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Source: https://upliftconnect.com/wp-content/uploads/2016/12/Light-9-1.png

Like Nicodemus, it takes a little time for us to catch on. It’s hard to be moved from all that we know – this one body, this one life, our understanding of science and creation. Even without fully understanding Jesus’ words, Nicodemus is caught up in the tide of conversation and can’t stop himself from asking, “How can anyone be born after having grown old?” Jesus doesn’t back down. With Jesus’ response, we 21st century readers are no longer merely observers of a late-night conversation. Jesus’ reply vibrates and echoes from the pages of the Bible to us, today. “You must be born from above.”

Jesus tells us to move beyond dualistic thinking into a Trinitarian way of being, the place where our bodies, mind, soul, and spirit meet. Jesus calls Nicodemus, and all of us, to live in the realization of all that we are. We are not just machines, a body moving by habit and functionality. We are not just spontaneous balls of unaware reactivity to the life being lived around us. God made us to be part of the Movement. While we struggle with discernment, wondering what God is truly calling us to, remember that the answer will always involve our full selves, it will involve our transformation (often over and over again), it will involve us physically moving, following the example of Jesus, and getting into it.

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Source: https://vtn.co/wp-content/uploads/2018/03/parkland-survivor-emma-gonzalez-holds-powerful-moment-of-silence-at-march-for-our-lives.jpg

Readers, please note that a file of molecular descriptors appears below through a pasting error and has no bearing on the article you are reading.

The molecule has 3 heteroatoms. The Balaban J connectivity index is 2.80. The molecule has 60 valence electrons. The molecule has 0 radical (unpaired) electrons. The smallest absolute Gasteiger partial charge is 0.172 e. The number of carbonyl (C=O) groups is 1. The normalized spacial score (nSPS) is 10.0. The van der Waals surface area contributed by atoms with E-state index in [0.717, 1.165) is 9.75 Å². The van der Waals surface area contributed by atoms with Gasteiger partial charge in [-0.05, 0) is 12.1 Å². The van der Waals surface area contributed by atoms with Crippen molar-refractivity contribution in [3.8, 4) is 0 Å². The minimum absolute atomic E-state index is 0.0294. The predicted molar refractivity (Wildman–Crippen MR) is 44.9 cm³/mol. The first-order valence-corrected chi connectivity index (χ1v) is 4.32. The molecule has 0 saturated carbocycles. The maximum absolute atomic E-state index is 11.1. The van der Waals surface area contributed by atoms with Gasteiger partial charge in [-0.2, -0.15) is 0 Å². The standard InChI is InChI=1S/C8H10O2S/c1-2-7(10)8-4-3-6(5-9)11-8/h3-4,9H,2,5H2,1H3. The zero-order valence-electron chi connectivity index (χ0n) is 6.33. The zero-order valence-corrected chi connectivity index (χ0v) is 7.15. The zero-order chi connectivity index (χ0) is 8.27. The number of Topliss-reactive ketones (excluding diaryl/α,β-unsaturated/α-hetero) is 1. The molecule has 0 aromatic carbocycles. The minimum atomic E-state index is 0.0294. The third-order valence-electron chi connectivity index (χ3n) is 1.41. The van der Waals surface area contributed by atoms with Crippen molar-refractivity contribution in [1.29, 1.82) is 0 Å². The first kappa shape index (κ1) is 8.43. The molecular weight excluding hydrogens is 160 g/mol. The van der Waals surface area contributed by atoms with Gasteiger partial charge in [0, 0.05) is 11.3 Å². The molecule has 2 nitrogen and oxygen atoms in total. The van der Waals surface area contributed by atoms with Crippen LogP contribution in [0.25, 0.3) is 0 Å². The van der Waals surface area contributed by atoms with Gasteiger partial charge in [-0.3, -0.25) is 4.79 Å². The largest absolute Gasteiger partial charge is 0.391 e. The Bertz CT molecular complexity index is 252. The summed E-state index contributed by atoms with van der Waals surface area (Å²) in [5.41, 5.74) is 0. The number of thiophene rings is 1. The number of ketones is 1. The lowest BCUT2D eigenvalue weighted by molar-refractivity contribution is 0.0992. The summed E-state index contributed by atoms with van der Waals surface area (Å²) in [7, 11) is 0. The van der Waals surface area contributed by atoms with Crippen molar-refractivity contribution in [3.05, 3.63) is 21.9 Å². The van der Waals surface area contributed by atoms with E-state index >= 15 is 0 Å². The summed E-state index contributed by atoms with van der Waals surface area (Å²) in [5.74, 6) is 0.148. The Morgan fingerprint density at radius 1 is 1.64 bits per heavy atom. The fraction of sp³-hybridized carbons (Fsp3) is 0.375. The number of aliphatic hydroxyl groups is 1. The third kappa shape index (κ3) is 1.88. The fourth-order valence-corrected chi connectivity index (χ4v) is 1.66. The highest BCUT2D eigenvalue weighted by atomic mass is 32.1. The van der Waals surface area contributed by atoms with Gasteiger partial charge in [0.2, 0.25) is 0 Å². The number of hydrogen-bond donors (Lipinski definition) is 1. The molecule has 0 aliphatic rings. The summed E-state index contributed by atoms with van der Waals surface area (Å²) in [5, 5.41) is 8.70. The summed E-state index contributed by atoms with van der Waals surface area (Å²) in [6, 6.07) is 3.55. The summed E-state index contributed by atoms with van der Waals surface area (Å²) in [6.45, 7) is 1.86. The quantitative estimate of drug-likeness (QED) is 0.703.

Consider the social movements we witness in history books and the news. These movements do not appear from nowhere. They are products of an accumulation of factors, but we often wonder where they came from. Like the wind, we hear the sound of it, see the effects of these movements, but we do not always know where they came from or where they will go. Isn’t this just like the movement of God? Isn’t this exactly what Jesus is calling Nicodemus, and all of us, to join?

 

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Source: https://en.wikipedia.org/wiki/Christian_mysticism#/media/File:Grunewald_-_christ.jpg

Jesus knows we are suspicious. Jesus knows we are trapped by our need for tangible, provable facts. Yet, in this conversation, Jesus doesn’t stop there. We are called to join the Movement. Despite ourselves, we are made witnesses. We are not witnesses of our own understanding, but of God’s action, movement, in the world, for the world. Receive the testimony given to us by the Living Word who walked among us. Bear witness. Wake up. Be moved with your full self – your emotions, your mind, soul, and strength. Rise up. Join the movement of God. 

 

 

 

 

 

 

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Casey Cross

Casey Cross serves as Young Disciples Director at Hope Lutheran Church in Eagle, Idaho. She can be found in the kitchen with her husband, walking her black lab, Lola, listening to music, drinking coffee, reading too many books at once, and sitting around, thinking about stuff that might eventually get written about on her blog: http://caseykcross.wordpress.com.

 

 

Ascension Day: Making Space

Ascension Day: Making Space

Luke 24:44-53

By: The Rev. Chana Tetzlaff

Although I began serving my parish less than a year ago, it is evident to me that we have a space issue. Not because we’re starting to outgrow our building and Sunday morning worship feels a little cramped. Not because there are calendar conflicts between groups wanting to reserve use of our flexible space. No, the space issue that my congregation finds most challenging is in making room for those people who don’t conform to the norm of “how we’ve always done it.”